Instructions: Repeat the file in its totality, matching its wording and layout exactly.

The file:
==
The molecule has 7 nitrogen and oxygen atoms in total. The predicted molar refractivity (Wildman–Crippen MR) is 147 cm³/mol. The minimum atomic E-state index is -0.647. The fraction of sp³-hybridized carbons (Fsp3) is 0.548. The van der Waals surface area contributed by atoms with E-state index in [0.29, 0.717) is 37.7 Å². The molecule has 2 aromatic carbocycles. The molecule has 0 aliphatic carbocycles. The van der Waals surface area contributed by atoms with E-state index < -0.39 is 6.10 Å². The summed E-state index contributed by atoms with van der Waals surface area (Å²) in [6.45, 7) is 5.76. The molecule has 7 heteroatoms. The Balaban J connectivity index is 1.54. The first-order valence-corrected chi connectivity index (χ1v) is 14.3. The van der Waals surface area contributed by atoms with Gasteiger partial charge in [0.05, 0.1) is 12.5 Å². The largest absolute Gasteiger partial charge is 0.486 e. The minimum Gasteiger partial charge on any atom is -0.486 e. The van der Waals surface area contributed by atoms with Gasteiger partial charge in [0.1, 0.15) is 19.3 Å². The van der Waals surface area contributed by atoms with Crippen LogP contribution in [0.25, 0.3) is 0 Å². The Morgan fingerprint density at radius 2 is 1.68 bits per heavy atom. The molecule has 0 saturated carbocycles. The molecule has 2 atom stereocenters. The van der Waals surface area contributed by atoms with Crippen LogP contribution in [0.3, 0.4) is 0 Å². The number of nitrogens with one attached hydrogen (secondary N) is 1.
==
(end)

The molecule has 7 nitrogen and oxygen atoms in total. The predicted molar refractivity (Wildman–Crippen MR) is 147 cm³/mol. The minimum atomic E-state index is -0.647. The fraction of sp³-hybridized carbons (Fsp3) is 0.548. The van der Waals surface area contributed by atoms with E-state index in [0.29, 0.717) is 37.7 Å². The molecule has 2 aromatic carbocycles. The molecule has 0 aliphatic carbocycles. The van der Waals surface area contributed by atoms with E-state index < -0.39 is 6.10 Å². The summed E-state index contributed by atoms with van der Waals surface area (Å²) in [6.45, 7) is 5.76. The molecule has 7 heteroatoms. The Balaban J connectivity index is 1.54. The first-order valence-corrected chi connectivity index (χ1v) is 14.3. The van der Waals surface area contributed by atoms with Gasteiger partial charge in [0.05, 0.1) is 12.5 Å². The largest absolute Gasteiger partial charge is 0.486 e. The minimum Gasteiger partial charge on any atom is -0.486 e. The van der Waals surface area contributed by atoms with Gasteiger partial charge in [0.1, 0.15) is 19.3 Å². The van der Waals surface area contributed by atoms with Crippen LogP contribution in [0.25, 0.3) is 0 Å². The Morgan fingerprint density at radius 2 is 1.68 bits per heavy atom. The molecule has 0 saturated carbocycles. The molecule has 2 atom stereocenters. The van der Waals surface area contributed by atoms with Crippen LogP contribution in [0.3, 0.4) is 0 Å². The number of nitrogens with one attached hydrogen (secondary N) is 1.